THE GUEREZA COLOBUS
An arboreal primate which is easily identified thanks to its beautiful thick white and black coat. Nine subspecies may be distinguished in the forested ecosystems of Equatorial Africa from Nigeria, Gabon and Cameroon in the West to western Ethiopia, Kenya, Tanzania in the East going through the Central African Republic and Uganda. Despite a wide distribution, it is quite difficult to see due to its arboreal lifestyle and the diminishing forest cover in which it lives.
Guereza colobus (Harena forest, Bale Mountains, Ethiopia)
Length: F= 49,5-67,3 cm ; M= 53-75 cm
Length of the tail: F= 52-90 cm
Weight: F= 5,5-10,2 kg ; M=8=13,5 kg in average (exceptionally up to 23 kg)
Habitat: All forest ecosystems from primary and secondary evergreen lowland forests to forest galleries, moist montane forests and forests adjacent to rivers and other major waterways.
Food: Folivorous mostly. It feeds on a wide variety of foliage being especially partial to young leaves which are rich in protein and low in fibre. Yet, guerezas are able to digest mature leaves despite their high alkaloid levels which is useful when food is scarce. Guerezas also feed on unripe fruits contrary to other monkeys and especially try to extract the pulp. This enables them to fend off competition.
Social behaviour: Guereza colobus live in troops numbering a dozen individuals comprising several females and their young accompanied by an alpha male and sometimes 1 to up to 5 male followers. There is also hierarchy among females with the oldest female taking the lead especially to determine the movements of the troop. Aside from this family troops, there all-male troops composed of young males who left their natal troops and band together bidding their time until they are strong enough to oust an alpha male from this troop and takeover which may also lead to infanticide. The presence of all-male troops in the periphery of a family troop is often the sign of an upcoming takeover as soon as the alpha male shows signs of weakness.
Troops live within home ranges which are quite small due to the sedentary life-style fo guerezas and the cohesion within a troop materialized by the weak social distancing between members of the troop. Yet; the alpha male sometimes with his followers display territorial behaviour. They often use powerful calls to indicate their presence and the existence of the territory to ensure spacing with the other troops. They also use visual signal by sitting on the uppermost branches of a tree with a stiff leg stance where they leave their legs dangling in the air while displaying as well their genitals. Another tactic is also to launch themselves in the air to land on lower branches using the sound from the crash to indicate territorial presence. Each troop defend its home range and the resources that it holds and confrontation between troops can be quite agonistic.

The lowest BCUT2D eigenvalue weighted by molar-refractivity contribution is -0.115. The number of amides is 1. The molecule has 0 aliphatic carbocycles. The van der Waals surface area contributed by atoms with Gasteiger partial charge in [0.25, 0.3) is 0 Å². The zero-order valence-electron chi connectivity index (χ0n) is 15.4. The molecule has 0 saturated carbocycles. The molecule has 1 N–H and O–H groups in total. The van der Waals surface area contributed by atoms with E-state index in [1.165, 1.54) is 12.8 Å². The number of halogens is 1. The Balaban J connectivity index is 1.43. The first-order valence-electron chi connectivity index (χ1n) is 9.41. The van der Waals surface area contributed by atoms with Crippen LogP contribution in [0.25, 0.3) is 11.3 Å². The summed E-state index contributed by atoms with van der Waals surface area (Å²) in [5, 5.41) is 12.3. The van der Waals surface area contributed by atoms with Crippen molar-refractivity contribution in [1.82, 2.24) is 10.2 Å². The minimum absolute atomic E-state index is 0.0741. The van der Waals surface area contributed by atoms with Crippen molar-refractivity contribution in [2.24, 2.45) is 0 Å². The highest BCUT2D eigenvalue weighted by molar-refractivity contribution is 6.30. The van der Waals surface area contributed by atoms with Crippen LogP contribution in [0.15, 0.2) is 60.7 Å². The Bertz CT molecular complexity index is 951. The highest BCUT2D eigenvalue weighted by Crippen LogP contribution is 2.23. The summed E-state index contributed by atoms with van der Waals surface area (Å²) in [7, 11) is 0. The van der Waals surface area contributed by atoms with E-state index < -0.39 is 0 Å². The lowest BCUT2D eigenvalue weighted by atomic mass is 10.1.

Because of their folivorous lifestyle, guereza colobus have a very sedentary lifestyle. They spend have their time resting, taking sunbaths and sometimes just sit there motionless almost in lethargy. A third of the time is devoted to foraging, more often than not in the same tree or group of trees where they had their sunbath. They do not need to move that much as a single tree of group of trees will provide them all the food that they need. A certain amount of time is also spent grooming and playing which reinforces social cohesion within the troop. Females are young are usually more involved in grooming than the alpha male. They go back to their sleeping tree as night sets in.
Reproductive behaviour: There is no mating period nor is there apparent signs of receptivity among female guerezas. Both males and females are likely to initiate mating by approaching the wanted partner while emitting some mouth-clicking or tongue smackiing sounds. Females sometimes present their hind to males while crouching in order to sollicit mating. The gestation period lasts 158 days and the female gives birth to one baby. The later hangs to the female's belly in the first weeks following parturition. The young is often handled by other members of the troops, especially females. When the baby begins to show distress, the mother takes him back. She may also prevent other members to take it from her.
Predators: Big raptors and especially the crowned eagle are the main predators although adults seem more than able to defend themselves against them, especially the alpha male who will not hesitate to confront the eagle if needed. When attacked, the troop can also dive below the canopy to the lowest branches in a crash. The leopard also preys on colobus opportunistically. Potential predators include African golden cats and rock pythons. The arboreal lifestyle of guereza colobus put them out of reach of other usual African savannah predators.
Best place to see them: Hard to say. Although present in the gallery forests of the Senregeti's Western Corridor, spotting them remains quite random. Harenna Forest in the Bale Mountains is the only place where I could have a glimpse of them.